Mid-pen saga a road to exasperation

By Joan Little -- The Hamilton Spectator Mar. 17, 03

The proposed mid-peninsula highway -- also known as the mid-pen, stretching from the U.S. border at Fort Erie and bisecting the GTA -- is the latest local symbol of provincial bumbling.

The province set an unrealistic March 17 deadline for citizens and municipalities to respond to the 179-page draft terms of reference (TOR) for an environmental assessment, posted on its Web site Feb 1. Burlington requested an extension to April 30 to enable its consultants to analyse this complex document. When no extension was granted, it rushed to schedule a special committee meeting for tonight, since cancelled.

Mayor Rob MacIsaac offered to interrupt his holiday to meet with Transportation Minister Frank Klees. No meeting was granted, but on Thursday the minister faxed approval of the extension. His fax touted the many opportunities for public consultation, and stressed there would be no further extensions.

Citizens and municipalities deserve enough time to respond to such a complex undertaking. Burlington hosted a public meeting in February, and worked with citizen advisory committee input and the consultant to prepare a rushed response. Last week entailed endless staff sessions, even delayed holidays, to meet the early deadline. Now the city can prepare the careful analysis it had hoped.

But should it bow in gratitude for this last-minute provincial largesse? No way. MPP Cam Jackson deserves thanks for working on the extension, but Ontario's disregard for citizens and municipalities created the furor in the first place. Issuing the extension two working days before the deadline ignores community needs.

Locally, the mid-pen saga has evoked exasperation. Burlington prides itself on meaningful public participation. But the province appears to decide where it is going, then bulldoze ahead to justify its position, even hosting "public information centres" for window dressing. At its Feb. 4 window dressing, Burlington Councillor John Taylor asked publicly for an April 30 deadline. The mayor followed up in writing.

Many frustrated citizens are pessimistic about effecting change in the TOR anyway, even if they respond, saying their input has been virtually disregarded so far.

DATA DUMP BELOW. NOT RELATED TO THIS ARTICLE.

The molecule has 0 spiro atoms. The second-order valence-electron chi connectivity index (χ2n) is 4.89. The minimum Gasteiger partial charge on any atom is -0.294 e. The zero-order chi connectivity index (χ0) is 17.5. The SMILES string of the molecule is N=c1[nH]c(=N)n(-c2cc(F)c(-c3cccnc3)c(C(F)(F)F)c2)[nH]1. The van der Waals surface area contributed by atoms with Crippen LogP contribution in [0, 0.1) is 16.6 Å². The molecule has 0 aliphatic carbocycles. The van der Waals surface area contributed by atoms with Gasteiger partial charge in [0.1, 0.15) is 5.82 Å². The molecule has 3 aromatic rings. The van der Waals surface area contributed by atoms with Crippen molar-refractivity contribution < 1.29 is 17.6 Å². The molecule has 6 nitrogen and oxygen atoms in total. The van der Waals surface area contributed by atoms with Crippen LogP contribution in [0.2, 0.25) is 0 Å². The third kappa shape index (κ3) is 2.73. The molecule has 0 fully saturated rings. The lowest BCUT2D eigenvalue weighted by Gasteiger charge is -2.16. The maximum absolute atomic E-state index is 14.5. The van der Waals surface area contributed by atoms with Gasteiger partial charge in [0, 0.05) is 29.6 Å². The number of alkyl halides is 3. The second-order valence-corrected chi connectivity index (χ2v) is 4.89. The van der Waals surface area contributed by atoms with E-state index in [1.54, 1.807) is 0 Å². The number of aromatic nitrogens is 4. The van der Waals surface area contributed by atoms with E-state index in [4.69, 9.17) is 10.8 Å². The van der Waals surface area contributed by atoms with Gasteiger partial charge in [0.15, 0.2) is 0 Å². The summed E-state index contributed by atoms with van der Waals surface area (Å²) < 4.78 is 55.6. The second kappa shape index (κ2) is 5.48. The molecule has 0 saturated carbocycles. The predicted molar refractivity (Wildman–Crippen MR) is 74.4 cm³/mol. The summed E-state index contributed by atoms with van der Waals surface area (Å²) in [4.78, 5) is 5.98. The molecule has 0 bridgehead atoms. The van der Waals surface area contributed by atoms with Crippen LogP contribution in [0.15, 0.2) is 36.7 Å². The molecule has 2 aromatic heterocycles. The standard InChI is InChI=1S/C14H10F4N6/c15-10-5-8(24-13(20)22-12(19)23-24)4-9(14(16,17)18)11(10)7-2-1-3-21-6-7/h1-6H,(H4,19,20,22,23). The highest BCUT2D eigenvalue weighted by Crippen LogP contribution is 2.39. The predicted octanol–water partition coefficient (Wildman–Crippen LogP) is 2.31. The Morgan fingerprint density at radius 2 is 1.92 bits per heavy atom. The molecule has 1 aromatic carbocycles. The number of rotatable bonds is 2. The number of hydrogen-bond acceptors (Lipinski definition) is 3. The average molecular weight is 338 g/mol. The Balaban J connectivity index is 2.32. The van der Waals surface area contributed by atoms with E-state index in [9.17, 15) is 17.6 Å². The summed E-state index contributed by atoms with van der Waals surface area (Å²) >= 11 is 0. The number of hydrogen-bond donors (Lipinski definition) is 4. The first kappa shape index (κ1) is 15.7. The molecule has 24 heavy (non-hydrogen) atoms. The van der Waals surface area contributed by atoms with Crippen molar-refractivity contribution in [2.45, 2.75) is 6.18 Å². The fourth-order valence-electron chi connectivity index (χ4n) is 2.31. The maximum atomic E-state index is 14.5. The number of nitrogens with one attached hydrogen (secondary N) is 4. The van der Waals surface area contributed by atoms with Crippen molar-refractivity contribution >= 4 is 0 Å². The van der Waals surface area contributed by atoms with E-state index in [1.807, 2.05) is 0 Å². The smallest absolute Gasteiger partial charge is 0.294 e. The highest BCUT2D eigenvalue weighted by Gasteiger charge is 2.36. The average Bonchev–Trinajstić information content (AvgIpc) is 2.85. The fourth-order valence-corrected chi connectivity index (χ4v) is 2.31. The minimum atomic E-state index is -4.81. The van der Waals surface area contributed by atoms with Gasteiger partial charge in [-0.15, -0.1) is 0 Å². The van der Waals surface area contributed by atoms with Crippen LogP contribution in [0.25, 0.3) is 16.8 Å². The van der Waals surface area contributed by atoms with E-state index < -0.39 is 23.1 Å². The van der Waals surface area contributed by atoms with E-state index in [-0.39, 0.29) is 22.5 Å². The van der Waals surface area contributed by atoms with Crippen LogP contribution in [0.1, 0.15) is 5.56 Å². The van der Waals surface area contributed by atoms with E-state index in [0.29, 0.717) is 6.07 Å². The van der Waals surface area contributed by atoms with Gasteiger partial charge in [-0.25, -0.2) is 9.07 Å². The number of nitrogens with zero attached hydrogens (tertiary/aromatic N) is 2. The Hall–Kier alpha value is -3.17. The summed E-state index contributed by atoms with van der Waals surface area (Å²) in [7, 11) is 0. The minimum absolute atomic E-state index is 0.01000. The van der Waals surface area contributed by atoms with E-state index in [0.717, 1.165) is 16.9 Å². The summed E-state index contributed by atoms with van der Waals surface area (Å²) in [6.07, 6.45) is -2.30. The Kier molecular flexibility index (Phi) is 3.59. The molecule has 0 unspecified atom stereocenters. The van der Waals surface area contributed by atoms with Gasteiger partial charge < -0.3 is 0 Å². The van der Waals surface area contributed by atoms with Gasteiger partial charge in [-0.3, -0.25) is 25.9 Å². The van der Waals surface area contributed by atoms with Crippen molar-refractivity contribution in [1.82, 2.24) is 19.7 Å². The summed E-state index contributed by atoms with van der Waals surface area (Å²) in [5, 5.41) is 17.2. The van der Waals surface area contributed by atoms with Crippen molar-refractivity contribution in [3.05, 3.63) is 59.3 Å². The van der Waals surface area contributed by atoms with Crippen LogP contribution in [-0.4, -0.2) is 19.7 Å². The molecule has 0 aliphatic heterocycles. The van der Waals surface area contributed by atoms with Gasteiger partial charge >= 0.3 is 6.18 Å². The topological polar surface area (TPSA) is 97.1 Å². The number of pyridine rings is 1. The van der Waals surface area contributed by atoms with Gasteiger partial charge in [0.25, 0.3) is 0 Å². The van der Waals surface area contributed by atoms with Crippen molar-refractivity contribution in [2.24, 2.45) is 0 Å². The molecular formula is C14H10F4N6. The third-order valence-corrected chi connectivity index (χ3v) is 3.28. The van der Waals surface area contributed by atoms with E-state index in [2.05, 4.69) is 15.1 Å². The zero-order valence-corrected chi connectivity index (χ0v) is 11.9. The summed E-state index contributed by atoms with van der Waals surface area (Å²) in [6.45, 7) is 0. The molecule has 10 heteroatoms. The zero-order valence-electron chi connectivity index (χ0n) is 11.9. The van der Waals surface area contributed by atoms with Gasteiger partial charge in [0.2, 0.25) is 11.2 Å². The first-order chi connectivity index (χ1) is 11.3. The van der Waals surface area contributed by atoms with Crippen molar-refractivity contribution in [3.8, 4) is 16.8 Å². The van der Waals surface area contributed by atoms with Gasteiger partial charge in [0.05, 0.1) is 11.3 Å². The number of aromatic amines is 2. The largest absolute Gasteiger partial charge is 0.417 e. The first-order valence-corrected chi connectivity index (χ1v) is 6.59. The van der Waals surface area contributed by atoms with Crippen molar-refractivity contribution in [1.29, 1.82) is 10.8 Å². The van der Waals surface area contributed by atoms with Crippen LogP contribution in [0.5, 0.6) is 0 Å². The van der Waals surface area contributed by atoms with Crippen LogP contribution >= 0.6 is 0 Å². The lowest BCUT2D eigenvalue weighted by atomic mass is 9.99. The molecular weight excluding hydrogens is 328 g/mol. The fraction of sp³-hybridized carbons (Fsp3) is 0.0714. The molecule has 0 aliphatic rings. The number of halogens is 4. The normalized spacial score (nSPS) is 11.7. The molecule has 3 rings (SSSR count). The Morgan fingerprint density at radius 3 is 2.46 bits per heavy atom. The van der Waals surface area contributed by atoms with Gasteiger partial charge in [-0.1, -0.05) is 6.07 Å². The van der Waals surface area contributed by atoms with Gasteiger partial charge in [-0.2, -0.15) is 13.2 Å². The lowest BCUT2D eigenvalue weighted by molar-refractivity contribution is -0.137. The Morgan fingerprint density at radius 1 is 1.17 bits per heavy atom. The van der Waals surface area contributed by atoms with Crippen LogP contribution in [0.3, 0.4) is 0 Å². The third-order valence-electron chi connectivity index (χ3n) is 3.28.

The mid-pen has assumed a unique status. Niagara politicians and bureaucrats see it as the answer to gridlock, economic stimulation and a route avoiding tender fruit lands. Its residents are less enthused. Hamilton foresees economic benefits from the tie-in to the airport. Citizens along proposed corridors see it bisecting their communities and harming air quality, a view shared by air experts.

Burlington claims the terms of reference fail to meet the province's own EA requirements and ignore Ontario's own "smart growth" principles, inviting the inevitable sprawl that accompanies highways. Many believe approval of the transportation ministry's "option C" -- crossing the Burlington escarpment -- is a foregone conclusion. It not only crosses the Niagara Escarpment, but fragments North Burlington's fragile rural area.

Why, Taylor asks, are Niagara's tender fruit lands of apparent provincial concern, yet crossing the escarpment (so significant it warranted special provincial legislation and international recognition) is not? Burlington also questions inadequate evaluation of rail and transit options.

And the mid-pen is becoming a political football elsewhere, too.

The Escarpment Link of the Parkway Belt West straddles the brow from Dundas through Burlington to about No. 1 Side Road and Walker's Line. In the early '70s, Parkway Belt planning was ready before Niagara Escarpment legislation, so some sensitive escarpment lands were included in it, to be transferred later to the Niagara Escarpment Plan. In 1989, the province and the Niagara Escarpment Commission agreed on lands eligible for the transfer and in 1998 Ontario authorized it.

But smart lawyers can stymie any process, and that happened to the proposed transfer. From the beginning, rural landowners, with little development potential under Parkway Belt legislation, used the process to try to get development opportunities.

And it's costing us. The first "preliminary" hearing under a Niagara Escarpment Commission hearing officer was June 13, 2001. Since then there have been four more, a dismissed judicial review, and now a "leave to appeal" by landowners, all requiring legal defence.

The latest "preliminary" Niagara Escarpment hearing, on Feb. 27, was a spectacle, I counted 14 lawyers -- eight funded by taxpayers -- from Hamilton, Burlington, Halton, and provincial ministries. Also there were five planners, three from public agencies.

Now there was a new spin. Lawyer Michael McQuaid, acting for five landowners, had filed a "notice of motion" Feb. 19 to postpone the public hearing. Among the reasons cited, he wanted delay until the EA study for the mid-pen is completed and a preferred alignment selected. The next "preliminary" hearing is scheduled for April 29 and 30.

So the mid-pen project provided an excuse to seek derailment of the escarpment land transfer. What other surprises will it spawn?

Former Burlington alderman and Halton councillor Joan Little is former chair of the Niagara Escarpment Commission. She does not identify with any political party. She is a freelance columnist and her views are her own.

Contact COPE:

©copyright 2002 - 2012 COPE

The COPE website was updated October 30, 2012
Website design and hosting by Virtual Image Hamilton: